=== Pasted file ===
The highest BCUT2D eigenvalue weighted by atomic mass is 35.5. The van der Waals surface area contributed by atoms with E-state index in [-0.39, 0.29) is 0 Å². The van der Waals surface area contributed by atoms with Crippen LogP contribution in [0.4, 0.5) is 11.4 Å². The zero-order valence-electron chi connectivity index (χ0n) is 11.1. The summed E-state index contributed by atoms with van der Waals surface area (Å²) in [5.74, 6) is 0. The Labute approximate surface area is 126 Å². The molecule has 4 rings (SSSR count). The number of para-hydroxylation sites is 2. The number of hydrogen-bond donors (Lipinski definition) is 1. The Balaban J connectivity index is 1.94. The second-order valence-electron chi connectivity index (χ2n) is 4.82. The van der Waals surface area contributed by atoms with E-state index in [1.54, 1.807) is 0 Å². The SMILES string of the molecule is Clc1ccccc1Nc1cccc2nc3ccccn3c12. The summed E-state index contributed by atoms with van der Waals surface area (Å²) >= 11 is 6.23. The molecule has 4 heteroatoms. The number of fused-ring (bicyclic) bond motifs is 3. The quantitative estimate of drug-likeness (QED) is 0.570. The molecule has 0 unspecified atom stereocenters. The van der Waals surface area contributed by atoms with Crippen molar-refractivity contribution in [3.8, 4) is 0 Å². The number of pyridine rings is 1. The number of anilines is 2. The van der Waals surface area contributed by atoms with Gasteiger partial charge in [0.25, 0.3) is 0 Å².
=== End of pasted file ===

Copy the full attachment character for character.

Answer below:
The highest BCUT2D eigenvalue weighted by atomic mass is 35.5. The van der Waals surface area contributed by atoms with E-state index in [-0.39, 0.29) is 0 Å². The van der Waals surface area contributed by atoms with Crippen LogP contribution in [0.4, 0.5) is 11.4 Å². The zero-order valence-electron chi connectivity index (χ0n) is 11.1. The summed E-state index contributed by atoms with van der Waals surface area (Å²) in [5.74, 6) is 0. The Labute approximate surface area is 126 Å². The molecule has 4 rings (SSSR count). The number of para-hydroxylation sites is 2. The number of hydrogen-bond donors (Lipinski definition) is 1. The Balaban J connectivity index is 1.94. The second-order valence-electron chi connectivity index (χ2n) is 4.82. The van der Waals surface area contributed by atoms with E-state index in [1.54, 1.807) is 0 Å². The SMILES string of the molecule is Clc1ccccc1Nc1cccc2nc3ccccn3c12. The summed E-state index contributed by atoms with van der Waals surface area (Å²) >= 11 is 6.23. The molecule has 4 heteroatoms. The number of fused-ring (bicyclic) bond motifs is 3. The quantitative estimate of drug-likeness (QED) is 0.570. The molecule has 0 unspecified atom stereocenters. The van der Waals surface area contributed by atoms with Crippen molar-refractivity contribution in [3.8, 4) is 0 Å². The number of pyridine rings is 1. The number of anilines is 2. The van der Waals surface area contributed by atoms with Gasteiger partial charge in [0.25, 0.3) is 0 Å².